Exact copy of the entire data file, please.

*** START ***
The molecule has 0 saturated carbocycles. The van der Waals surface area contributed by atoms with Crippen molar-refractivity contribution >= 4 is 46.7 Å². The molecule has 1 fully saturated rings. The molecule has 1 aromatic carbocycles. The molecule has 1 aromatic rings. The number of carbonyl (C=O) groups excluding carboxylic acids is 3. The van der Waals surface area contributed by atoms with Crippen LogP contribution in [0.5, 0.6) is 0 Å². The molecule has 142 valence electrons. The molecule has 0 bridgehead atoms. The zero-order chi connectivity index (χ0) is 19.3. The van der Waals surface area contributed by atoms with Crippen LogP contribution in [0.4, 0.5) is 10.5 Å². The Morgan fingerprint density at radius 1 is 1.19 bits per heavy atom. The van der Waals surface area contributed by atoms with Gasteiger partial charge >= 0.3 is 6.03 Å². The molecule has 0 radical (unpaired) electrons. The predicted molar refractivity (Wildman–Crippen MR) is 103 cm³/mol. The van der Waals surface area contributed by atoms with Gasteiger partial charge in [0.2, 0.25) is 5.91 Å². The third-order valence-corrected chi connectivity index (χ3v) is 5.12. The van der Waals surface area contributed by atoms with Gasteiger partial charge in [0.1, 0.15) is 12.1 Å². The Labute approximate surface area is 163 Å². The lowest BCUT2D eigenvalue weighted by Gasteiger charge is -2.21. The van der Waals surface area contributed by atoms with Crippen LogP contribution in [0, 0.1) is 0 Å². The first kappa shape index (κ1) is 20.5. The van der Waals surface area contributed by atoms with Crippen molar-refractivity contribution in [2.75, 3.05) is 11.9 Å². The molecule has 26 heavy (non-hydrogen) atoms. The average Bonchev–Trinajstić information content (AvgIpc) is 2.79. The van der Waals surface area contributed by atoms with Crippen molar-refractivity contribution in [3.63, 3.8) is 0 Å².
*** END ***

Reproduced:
The molecule has 0 saturated carbocycles. The van der Waals surface area contributed by atoms with Crippen molar-refractivity contribution >= 4 is 46.7 Å². The molecule has 1 fully saturated rings. The molecule has 1 aromatic carbocycles. The molecule has 1 aromatic rings. The number of carbonyl (C=O) groups excluding carboxylic acids is 3. The van der Waals surface area contributed by atoms with Crippen LogP contribution in [0.5, 0.6) is 0 Å². The molecule has 142 valence electrons. The molecule has 0 bridgehead atoms. The zero-order chi connectivity index (χ0) is 19.3. The van der Waals surface area contributed by atoms with Crippen LogP contribution in [0.4, 0.5) is 10.5 Å². The Morgan fingerprint density at radius 1 is 1.19 bits per heavy atom. The van der Waals surface area contributed by atoms with Gasteiger partial charge >= 0.3 is 6.03 Å². The molecule has 0 radical (unpaired) electrons. The predicted molar refractivity (Wildman–Crippen MR) is 103 cm³/mol. The van der Waals surface area contributed by atoms with Gasteiger partial charge in [0.2, 0.25) is 5.91 Å². The third-order valence-corrected chi connectivity index (χ3v) is 5.12. The van der Waals surface area contributed by atoms with Gasteiger partial charge in [0.1, 0.15) is 12.1 Å². The Labute approximate surface area is 163 Å². The lowest BCUT2D eigenvalue weighted by Gasteiger charge is -2.21. The van der Waals surface area contributed by atoms with Crippen LogP contribution in [0, 0.1) is 0 Å². The first kappa shape index (κ1) is 20.5. The van der Waals surface area contributed by atoms with Crippen molar-refractivity contribution in [2.75, 3.05) is 11.9 Å². The molecule has 26 heavy (non-hydrogen) atoms. The average Bonchev–Trinajstić information content (AvgIpc) is 2.79. The van der Waals surface area contributed by atoms with Crippen molar-refractivity contribution in [3.63, 3.8) is 0 Å².